De Niro's Game Hardcover – Apr 7 2006
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From Publishers Weekly
Starred Review. This aggressive, prize-winning Canadian import debut recounts the fate of two childhood friends in war-ravaged Beirut. Narrator Bassam dreams of leaving Beirut, where there is "not enough [money] for cigarettes, a nagging mother, and food," and escaping to Rome, where even the pigeons "look happy and well fed." To fund his escape, he enters into a scheme with his best friend, George, to skim funds from the poker arcade where George works. But George is soon coerced into joining the militia and rises to its top ranks, allowing the friends to indulge in freewheeling lawlessness. Their days of riding the streets of West Beirut "with guns under our bellies, and stolen gas in our tanks, and no particular place to go" gives way to betrayal and violence more ferocious than either self-styled thug had bargained for. Though Bassam does eventually leave, he finds he cannot entirely escape Beirut; only in Paris, where the story plays out its third and final act, does he discover the extent of his friend's treachery. Hage's energetic prose matches the brutality depicted in the novel without overstating the narrative's tragic arc—an impressive first outing for Hage. (Aug.)
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*Starred Review* East meets West in this stunning first novel yielding a totally fresh perspective on war-torn Beirut. Bassam and George have been best friends since childhood, when they roamed the ruined streets of their hometown, making a game out of collecting empty bullets and cannon shells to trade for cigarettes. Now, years into the civil war, "ten thousand bombs had landed," and the two have lost their parents and many neighbors to them, growing hard and cynical in the process. Every day is a test in survival, a mad scramble for food and petrol. Bassam dreams of escaping to Rome, where even the pigeons look "happy and well-fed." He and George concoct an elaborate ruse to rip off the gambling parlor where George works, but after joining the local Christian militia, George is a changed man. Soon even their close friendship is enveloped by the nihilism bred by living in a war zone, and Bassam is forced to flee from the militia, hopping a a boat bound for France. Both terse and lyrical, Hage's narrative is a wonder, alternately referencing modern American action heroes and ancient Arabic imagery. The blend of the two is as startling as it is beautiful. Wilkinson, Joanne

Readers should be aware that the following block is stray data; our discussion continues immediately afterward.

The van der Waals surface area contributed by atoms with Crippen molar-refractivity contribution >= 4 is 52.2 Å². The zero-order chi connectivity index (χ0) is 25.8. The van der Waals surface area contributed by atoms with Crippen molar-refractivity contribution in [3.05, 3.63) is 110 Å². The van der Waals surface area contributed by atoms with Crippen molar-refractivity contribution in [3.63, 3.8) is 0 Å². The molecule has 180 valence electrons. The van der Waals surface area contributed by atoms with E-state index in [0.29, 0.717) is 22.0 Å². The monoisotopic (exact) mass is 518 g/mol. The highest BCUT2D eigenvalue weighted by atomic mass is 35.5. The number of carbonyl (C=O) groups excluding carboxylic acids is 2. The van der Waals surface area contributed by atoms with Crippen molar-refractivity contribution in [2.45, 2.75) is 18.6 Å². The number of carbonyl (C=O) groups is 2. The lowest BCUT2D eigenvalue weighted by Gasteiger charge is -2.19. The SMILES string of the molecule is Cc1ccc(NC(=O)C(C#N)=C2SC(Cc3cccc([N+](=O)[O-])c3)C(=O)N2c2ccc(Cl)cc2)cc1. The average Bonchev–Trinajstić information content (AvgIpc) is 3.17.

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Top Customer Reviews
DeNiro's Game is set during the Lebanon Civil War. The protaginist, Bassam, is a young adult on the Christian side of war torn Beirut. While Bassam is fixated on leaving Beiruit, his life long friend, George, is a rising star among the local militia. While bombs fall all around, Bassam, a thug in his own right, sets out on a series of jobs to fund his departure to his dream city: Rome.
As you can guess by the synopsis above this novel does not deal with the bright side of human nature. The bombed out neighbourhood that is the setting for the story is littered with thugs and guns aplenty. Hage captures the gangster allure perfectly, right down to the gun in the belt, and the cigarette in the mouth. He also succeeds equally in cornering the essence of young men, with their sexual daydreams, reckless abandon, and rock hard stoicism. It's gritty subject matter but the author - with his own experiences in Lebanon - is up to the challenge of describing it.
To balance out this dark streak the book throws in a lot of poetry. Bassam will ramble on for about half a page about one thing taking it further and further. A great little sample of this type of writing is found on the back cover. I found this style weird at the start and in fact found it was one of my favourite parts of the book as the story progressed.
This is a great novel. It is a dark tragic page turner that you won't want to put down. I give it ten thousand stars out of ten thousand.
Most recent customer reviews
I finished De Niro's game a few days back, but am just getting around to making an entry now. In short, I liked this novel. Read morePublished on Nov. 12 2008 by DocDave
I didn't enjoy this book at all, although I did get through it. Edmonton has chosen it as the first book in their "Edmonton Reads" campaign, and I don't think it was a good choice... Read morePublished on June 24 2007 by Edmonton reads
One of the best books I have ever read. I could not put it down and had finished it in 2 days.
It is a dark portrayal of two young Lebanese men who take different paths... Read more